When I kissed my husband and three young kids goodbye before leaving Nova Scotia for a four-day ranch stay, it was with more trepidation than excitement. Three times riding in 30 years does not a horsewoman make. But my welcome here was warm. Owners Jan and Dewy Matthews came out to the driveway smiling, to lead me into their house.
The next morning, after swapping stories over a stick-to-your-ribs good breakfast, I'm a typical tourist. I can't stop taking pictures of horses in the corral as they prance and jockey for position in the pecking order. I skipped the trail ride, though. Too scared.
On the second day, I relent. Head wrangler Shona Duff leads my horse onto the John Ware Trail, past where Brad Pitt rode out in the movie The Assassination of Jesse James by the Coward Robert Ford, and into the foothills of the Rockies. I seem dizzyingly high up. Shona counts my gasps before I settle into a majestic two-hour ride through ranch land, past farm gates, through small streams and meadows. The raw open beauty stuns me.
Over my four days at the ranch, I learn to "catch up" a horse, to groom and to saddle. Surprisingly, I can fling a saddle. (Who said six years of carrying toddlers wouldn't pay off?) And you should see me work the cinches.
In a family atmosphere reminiscent of ranches long ago, I also break bread with wranglers from Scotland, Mexico and New Zealand. One night I meet Toronto lawyer Michael Panacci, in from the seven-day Base Camp Ride. His cheeks flush in happiness as he recounts seeing a bear, big-horned sheep, mountain lakes and playing cutthroat card games. "It's one of the best vacations of my life," he declares.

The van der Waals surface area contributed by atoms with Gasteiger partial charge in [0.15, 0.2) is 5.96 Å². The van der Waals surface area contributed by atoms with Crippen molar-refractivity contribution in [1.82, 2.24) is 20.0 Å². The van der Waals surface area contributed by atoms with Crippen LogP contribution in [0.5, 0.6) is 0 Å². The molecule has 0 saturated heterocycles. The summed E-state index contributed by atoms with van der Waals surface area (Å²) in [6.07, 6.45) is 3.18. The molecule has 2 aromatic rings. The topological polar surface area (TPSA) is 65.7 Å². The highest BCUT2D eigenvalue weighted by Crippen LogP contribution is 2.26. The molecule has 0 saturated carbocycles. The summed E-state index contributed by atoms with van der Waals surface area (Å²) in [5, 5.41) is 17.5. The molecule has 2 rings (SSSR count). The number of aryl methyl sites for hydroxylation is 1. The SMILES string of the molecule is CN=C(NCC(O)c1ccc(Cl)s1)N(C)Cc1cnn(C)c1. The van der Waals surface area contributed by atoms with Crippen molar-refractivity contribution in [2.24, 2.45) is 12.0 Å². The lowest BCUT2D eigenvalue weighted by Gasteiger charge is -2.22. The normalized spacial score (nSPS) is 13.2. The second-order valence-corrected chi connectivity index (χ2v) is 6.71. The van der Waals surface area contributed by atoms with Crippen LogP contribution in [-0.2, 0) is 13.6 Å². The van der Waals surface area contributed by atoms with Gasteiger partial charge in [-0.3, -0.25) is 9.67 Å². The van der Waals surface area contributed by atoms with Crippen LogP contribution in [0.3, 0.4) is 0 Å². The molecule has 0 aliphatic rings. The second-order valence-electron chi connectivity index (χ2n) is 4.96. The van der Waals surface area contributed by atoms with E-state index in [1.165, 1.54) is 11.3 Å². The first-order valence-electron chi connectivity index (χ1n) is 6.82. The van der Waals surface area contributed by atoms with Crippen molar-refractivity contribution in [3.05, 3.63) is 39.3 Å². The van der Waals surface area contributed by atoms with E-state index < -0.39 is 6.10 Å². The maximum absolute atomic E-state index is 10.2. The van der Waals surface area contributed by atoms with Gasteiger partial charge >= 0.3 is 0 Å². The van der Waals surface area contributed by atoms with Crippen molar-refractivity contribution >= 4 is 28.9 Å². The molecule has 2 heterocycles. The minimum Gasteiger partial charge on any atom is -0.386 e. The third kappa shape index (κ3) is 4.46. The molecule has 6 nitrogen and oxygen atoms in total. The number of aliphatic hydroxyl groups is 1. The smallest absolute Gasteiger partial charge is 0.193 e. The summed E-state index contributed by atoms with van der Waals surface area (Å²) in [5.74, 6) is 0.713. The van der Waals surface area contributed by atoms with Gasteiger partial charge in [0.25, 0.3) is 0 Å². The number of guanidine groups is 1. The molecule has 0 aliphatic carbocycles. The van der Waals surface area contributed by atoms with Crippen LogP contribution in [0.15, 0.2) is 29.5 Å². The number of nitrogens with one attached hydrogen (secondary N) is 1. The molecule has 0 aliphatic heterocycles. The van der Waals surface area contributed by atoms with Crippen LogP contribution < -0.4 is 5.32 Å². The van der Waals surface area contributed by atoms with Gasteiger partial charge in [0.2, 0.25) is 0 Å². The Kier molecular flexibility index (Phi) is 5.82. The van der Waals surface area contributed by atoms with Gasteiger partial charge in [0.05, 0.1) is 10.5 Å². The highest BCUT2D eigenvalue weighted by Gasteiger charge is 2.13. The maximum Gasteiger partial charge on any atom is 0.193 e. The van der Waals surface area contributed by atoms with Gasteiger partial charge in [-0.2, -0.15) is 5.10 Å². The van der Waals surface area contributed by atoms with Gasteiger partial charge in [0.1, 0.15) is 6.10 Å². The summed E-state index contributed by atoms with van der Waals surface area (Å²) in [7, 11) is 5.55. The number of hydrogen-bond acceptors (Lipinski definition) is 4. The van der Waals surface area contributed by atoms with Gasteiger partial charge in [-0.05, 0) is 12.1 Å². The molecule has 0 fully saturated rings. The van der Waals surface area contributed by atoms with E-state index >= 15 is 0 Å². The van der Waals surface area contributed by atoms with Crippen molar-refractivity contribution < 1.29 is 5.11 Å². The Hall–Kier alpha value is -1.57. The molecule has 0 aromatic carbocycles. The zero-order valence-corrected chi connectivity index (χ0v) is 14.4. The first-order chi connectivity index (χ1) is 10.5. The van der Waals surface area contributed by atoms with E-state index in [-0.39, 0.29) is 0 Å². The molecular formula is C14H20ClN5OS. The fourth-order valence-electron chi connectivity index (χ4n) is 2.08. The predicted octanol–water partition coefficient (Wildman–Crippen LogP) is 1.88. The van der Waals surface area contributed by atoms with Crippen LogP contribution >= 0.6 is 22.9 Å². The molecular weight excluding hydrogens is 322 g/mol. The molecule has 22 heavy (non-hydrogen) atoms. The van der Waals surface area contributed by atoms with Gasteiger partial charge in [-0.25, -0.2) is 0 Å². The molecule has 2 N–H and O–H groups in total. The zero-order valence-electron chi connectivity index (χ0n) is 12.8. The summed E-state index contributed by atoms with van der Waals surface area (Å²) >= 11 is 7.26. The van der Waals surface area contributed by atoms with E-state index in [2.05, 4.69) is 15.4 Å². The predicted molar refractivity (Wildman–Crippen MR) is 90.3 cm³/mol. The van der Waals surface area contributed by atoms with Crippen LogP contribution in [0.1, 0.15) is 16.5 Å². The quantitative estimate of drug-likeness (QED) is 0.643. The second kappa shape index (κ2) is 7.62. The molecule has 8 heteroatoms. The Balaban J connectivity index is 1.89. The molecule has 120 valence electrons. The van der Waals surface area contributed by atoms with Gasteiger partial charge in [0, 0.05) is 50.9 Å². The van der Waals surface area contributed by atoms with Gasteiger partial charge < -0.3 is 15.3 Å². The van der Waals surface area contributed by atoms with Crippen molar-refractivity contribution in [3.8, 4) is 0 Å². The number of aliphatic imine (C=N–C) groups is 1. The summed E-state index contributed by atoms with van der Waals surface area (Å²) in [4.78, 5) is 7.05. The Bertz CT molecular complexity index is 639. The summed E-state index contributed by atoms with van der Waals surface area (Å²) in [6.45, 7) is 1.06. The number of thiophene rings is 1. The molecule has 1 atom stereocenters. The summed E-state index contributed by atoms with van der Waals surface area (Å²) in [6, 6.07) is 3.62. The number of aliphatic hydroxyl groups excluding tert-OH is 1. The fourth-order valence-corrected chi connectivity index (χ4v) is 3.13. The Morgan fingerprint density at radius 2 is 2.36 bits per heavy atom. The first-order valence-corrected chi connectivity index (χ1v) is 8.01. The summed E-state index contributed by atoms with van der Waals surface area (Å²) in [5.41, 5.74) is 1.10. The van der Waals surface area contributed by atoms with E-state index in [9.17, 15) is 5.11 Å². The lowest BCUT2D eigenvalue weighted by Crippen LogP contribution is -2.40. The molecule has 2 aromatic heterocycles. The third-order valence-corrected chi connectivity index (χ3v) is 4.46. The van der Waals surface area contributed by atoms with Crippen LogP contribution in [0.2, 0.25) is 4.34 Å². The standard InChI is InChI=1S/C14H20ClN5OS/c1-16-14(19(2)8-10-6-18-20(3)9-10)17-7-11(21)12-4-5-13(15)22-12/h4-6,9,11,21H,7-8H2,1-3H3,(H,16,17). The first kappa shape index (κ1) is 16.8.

For him and me both. The intimate, honest glimpse into ranching life will stay with me forever.
Good to know:
• Hollywood films shot in Alberta, such as The Assassination of Jesse James by the Coward Robert Ford, have upped the interest in ranch stays and holidays; they can now be had at 34 Alberta ranches with amenities ranging from bed-and-breakfast-style to bare bones backcountry. Alberta Highway 22 is known as the Cowboy Trail – a 700-kilometre-long stretch that runs along the Rocky Mountains of southwest Alberta. There are about 20 working ranches along the trail that offer various vacation options.
• Anchor D celebrates its 25th anniversary this year. Learn more at anchord.com.
|This story was originally titled "Horse Ranch in Alberta" in the May 2009 issue. |
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